A federal report shows the surface level of the lake behind Hoover Dam is expected to remain high enough this year to avoid a shortage declaration in 2017. But it’ll still be a mere 4 feet above a 1,075-foot elevation action point.

For 2018, the U.S. Bureau of Reclamation projects the lake level could fall short — by less than 1 foot.

That would trigger cuts in water deliveries that an official said would most affect Arizona farmers.

Chuck Cullom, Colorado River programs chief for the Central Arizona Project, said cities and tribes wouldn’t immediately be affected.

But his agency, based in Phoenix, would enact plans to drain underground storage supplies and cut irrigation allocations by half.

“It’s good to know we won’t be in shortage in 2017,” Cullom said. “We’re hopeful we can again avoid shortage in 2018.”

Las Vegas, which draws 90 percent of its water from Lake Mead, might not feel much effect of a shortage declaration because conservation and reuse programs have in recent years cut the amount of water the area consumes by about 25 percent, Southern Nevada Water Authority spokesman Bronson Mack said.

Still, conservationists said such a close call should be a wake-up to water-users.

“The good news is that we missed the trigger level. The bad news is that we missed it so narrowly and we remain dangerously close to automatic cuts,” said Nicole Gonzalez Patterson, Arizona director of the organization Protect the Flows.

“This is the loudest of wake-up signals for the region’s water managers,” she said…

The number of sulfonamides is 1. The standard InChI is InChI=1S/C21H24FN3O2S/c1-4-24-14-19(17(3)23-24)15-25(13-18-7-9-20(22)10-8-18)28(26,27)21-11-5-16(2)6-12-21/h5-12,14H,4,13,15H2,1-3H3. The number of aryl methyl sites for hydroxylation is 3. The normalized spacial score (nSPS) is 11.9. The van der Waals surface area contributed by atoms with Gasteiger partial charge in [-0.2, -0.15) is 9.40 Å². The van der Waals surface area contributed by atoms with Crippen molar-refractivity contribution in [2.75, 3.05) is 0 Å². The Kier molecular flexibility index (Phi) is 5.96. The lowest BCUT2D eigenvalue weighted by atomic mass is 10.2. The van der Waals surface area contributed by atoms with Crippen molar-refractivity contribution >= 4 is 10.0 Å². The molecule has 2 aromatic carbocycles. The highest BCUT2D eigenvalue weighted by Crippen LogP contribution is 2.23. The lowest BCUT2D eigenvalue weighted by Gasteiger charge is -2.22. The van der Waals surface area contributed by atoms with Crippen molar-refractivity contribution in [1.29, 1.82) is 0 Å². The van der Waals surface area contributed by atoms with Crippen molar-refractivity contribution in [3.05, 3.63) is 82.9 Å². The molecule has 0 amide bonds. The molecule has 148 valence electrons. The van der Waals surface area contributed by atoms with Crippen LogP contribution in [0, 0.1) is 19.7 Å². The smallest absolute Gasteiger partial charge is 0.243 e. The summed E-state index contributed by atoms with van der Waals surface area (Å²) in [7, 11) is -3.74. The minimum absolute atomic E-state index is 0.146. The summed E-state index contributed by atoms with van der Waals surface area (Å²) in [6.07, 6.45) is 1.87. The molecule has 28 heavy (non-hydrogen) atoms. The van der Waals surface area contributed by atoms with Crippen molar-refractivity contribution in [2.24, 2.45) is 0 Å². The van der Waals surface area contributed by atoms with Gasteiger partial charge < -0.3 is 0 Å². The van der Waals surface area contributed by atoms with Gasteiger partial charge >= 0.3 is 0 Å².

Public water managers in Nevada, California and Arizona said they’ve been working together for years to avoid a shortage declaration.

They cite swaps and storage programs that have propped up the lake level, by at least temporarily reducing the amount of water drawn for use elsewhere.

John Entsminger, head of the Southern Nevada Water Authority, pointed to one program that lets water agencies in Las Vegas, Los Angeles, Denver and Phoenix pay water rights holders to conserve and reduce their water use.

Bureau of Reclamation spokeswoman Rose Davis said part of the reason that the lake level will be 4 feet above shortage this year is because agencies been working since 2014 to keep water in it.

“The partners have all been tested and no one’s had it easy,” she said. “But they’re keeping to their agreements and continuing to talk.”

[…]

A shortage declaration would cut 11.4 percent of Arizona’s promised 2.8 million acre-feet, and 4.3 percent of Nevada’s allotted 300,000 acre-feet…

Even if a shortage is declared, drought-stricken California will be able to draw its full 4.4 million acre-foot allocation of Colorado River water…